For anyone who has tried, it is evident that reducing one’s carbon footprint requires an extraordinary attention to the waste produced, coupled with a conscious effort to cut down on convenient habits that are harmful to the Earth.
When the individual effort is enough of a challenge to take on, how does one achieve this seemingly insurmountable task as a company, let alone a global one with international branches?
Global health care company Philips has had its eyes on an environmental, social and governance-aware business framework for a long time, even before “ESG” became the buzzword it is today.
From 2016 to 2020, Philips transitioned to 100 percent carbon neutral in its operations, securing all of its electricity from renewable sources.
As of 2020, Philips generated 70 percent of its sales from green products and services, such as vacuum cleaners made of 36 percent recycled plastics, and 15 percent of sales from circular revenues. It recycled 90 percent of its operational waste and sent zero waste to landfills.
The ESG framework is becoming an inseparable factor from doing business, said Robert Metzke, global head of sustainability at Philips.
“There is a lot of attention from customers on social and environmental impact of a company that is producing products,” Metzke told a group of international reporters in a videoconference.
Philips’ stakeholders, spanning customers, investors, retailers, consumers and employees, all expect the company to live up to its purpose as a health care company -- to serve, and to deliver a better future, Metzke said.
“ESG is used by our investors to look at our business performance, not only to understand the potential risk and compliance, but also to see how much in sync we are with the society at large,” he said.
The firm has set even higher sustainability targets in the coming years.
By 2025, 100 percent of Philips’ new product introductions will fulfill the company’s EcoDesign requirements, meaning they would use 10 percent less energy than their predecessors, and are made using materials with a lower environmental footprint.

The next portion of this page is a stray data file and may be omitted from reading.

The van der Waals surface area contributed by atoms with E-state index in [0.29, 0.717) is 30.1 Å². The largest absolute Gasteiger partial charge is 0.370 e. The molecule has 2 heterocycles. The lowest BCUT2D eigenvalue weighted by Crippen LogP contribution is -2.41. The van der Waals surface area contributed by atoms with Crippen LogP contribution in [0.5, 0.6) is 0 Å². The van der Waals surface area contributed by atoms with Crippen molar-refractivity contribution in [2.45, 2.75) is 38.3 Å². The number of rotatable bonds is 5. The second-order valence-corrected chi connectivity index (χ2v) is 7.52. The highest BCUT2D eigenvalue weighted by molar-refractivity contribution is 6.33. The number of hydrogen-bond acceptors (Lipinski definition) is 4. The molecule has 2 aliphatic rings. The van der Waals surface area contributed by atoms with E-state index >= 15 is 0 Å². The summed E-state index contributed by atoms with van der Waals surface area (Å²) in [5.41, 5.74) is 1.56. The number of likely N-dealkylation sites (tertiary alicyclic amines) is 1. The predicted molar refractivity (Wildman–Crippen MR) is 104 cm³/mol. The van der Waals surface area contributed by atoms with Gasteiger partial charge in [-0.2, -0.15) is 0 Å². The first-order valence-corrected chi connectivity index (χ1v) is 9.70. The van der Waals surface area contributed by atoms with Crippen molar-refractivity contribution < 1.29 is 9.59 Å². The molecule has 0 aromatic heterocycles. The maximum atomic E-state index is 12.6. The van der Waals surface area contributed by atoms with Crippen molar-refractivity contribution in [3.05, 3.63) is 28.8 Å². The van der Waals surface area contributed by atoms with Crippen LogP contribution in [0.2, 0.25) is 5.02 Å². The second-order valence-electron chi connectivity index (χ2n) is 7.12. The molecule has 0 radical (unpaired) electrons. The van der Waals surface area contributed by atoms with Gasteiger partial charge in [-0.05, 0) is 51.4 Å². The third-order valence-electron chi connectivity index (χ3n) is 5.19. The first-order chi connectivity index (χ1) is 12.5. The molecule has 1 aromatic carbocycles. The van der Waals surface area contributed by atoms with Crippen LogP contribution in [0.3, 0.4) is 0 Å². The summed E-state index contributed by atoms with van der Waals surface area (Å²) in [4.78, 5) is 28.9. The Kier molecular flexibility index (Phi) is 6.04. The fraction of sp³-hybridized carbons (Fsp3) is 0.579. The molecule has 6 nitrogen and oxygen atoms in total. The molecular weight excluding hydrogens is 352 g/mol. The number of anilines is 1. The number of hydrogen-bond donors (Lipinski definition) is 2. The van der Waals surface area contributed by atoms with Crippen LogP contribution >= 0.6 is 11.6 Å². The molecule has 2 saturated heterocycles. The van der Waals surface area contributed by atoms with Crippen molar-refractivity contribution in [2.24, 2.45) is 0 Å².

The company says its “ambitious targets” for 2025 are to enable access to care for 300 million people in underserved communities, generate 25 percent of its revenue from circular products, services and solutions, reduce its CO2 emissions in line with a 1.5 degrees Celsius global warming scenario and source 100 percent of its electricity and over 75 percent of its total energy consumption from renewable sources.
A key way Philips tries to keep its business environmentally responsible is by innovating the designs and materials for its imaging health care devices. Modular, eco-friendly designs, for example, allow parts of a machine to be taken apart and refurbished, in turn lengthening the total life span of the goods. The used parts are recovered or recycled to be reused.
The effect of this circulation has been most felt in the department of precision diagnosis and image-guided therapy, where the aforementioned innovative ways of managing the machinery have helped reduce the company’s carbon footprint.
Peter Quinlan, business leader of the said department for Philips’ APAC operation, said that it was critical to train and keep employees engaged for the mission.
At Asian manufacturing sites, Philips is continuously improving energy efficiency and optimizing logistics to reduce unnecessary carbon emissions.
In the Asia-Pacific region, Philips has offices in Korea, Vietnam, Myanmar, Pakistan, Thailand, Malaysia, the Philippines, Singapore, Indonesia, Australia and New Zealand.
Across all of its international sites, including business travel and logistics, Philips is focusing on reducing carbon emissions. For absolutely unavoidable emissions, Philips compensates with carbon credits.
By Lim Jeong-yeo (email@example.com